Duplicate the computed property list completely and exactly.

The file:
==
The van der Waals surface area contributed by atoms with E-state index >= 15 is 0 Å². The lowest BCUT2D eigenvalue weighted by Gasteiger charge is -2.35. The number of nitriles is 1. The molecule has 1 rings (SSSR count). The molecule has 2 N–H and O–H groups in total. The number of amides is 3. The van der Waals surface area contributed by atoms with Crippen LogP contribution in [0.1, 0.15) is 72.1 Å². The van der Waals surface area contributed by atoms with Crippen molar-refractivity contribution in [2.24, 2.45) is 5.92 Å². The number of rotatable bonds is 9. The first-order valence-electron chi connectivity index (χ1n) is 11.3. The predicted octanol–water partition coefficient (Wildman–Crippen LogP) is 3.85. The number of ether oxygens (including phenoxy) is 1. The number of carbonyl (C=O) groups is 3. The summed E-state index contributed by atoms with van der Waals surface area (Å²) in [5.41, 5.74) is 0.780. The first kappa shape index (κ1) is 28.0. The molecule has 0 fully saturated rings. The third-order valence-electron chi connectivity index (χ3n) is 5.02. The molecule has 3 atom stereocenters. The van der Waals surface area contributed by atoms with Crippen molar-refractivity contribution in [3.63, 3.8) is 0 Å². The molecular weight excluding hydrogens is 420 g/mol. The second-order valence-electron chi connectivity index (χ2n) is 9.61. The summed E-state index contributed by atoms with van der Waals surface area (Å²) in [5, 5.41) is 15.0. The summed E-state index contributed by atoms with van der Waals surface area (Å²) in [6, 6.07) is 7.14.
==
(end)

The van der Waals surface area contributed by atoms with E-state index >= 15 is 0 Å². The lowest BCUT2D eigenvalue weighted by Gasteiger charge is -2.35. The number of nitriles is 1. The molecule has 1 rings (SSSR count). The molecule has 2 N–H and O–H groups in total. The number of amides is 3. The van der Waals surface area contributed by atoms with Crippen LogP contribution in [0.1, 0.15) is 72.1 Å². The van der Waals surface area contributed by atoms with Crippen molar-refractivity contribution in [2.24, 2.45) is 5.92 Å². The number of rotatable bonds is 9. The first-order valence-electron chi connectivity index (χ1n) is 11.3. The predicted octanol–water partition coefficient (Wildman–Crippen LogP) is 3.85. The number of ether oxygens (including phenoxy) is 1. The number of carbonyl (C=O) groups is 3. The summed E-state index contributed by atoms with van der Waals surface area (Å²) in [5.41, 5.74) is 0.780. The first kappa shape index (κ1) is 28.0. The molecule has 0 fully saturated rings. The third-order valence-electron chi connectivity index (χ3n) is 5.02. The molecule has 3 atom stereocenters. The van der Waals surface area contributed by atoms with Crippen molar-refractivity contribution in [3.63, 3.8) is 0 Å². The molecular weight excluding hydrogens is 420 g/mol. The second-order valence-electron chi connectivity index (χ2n) is 9.61. The summed E-state index contributed by atoms with van der Waals surface area (Å²) in [5, 5.41) is 15.0. The summed E-state index contributed by atoms with van der Waals surface area (Å²) in [6, 6.07) is 7.14.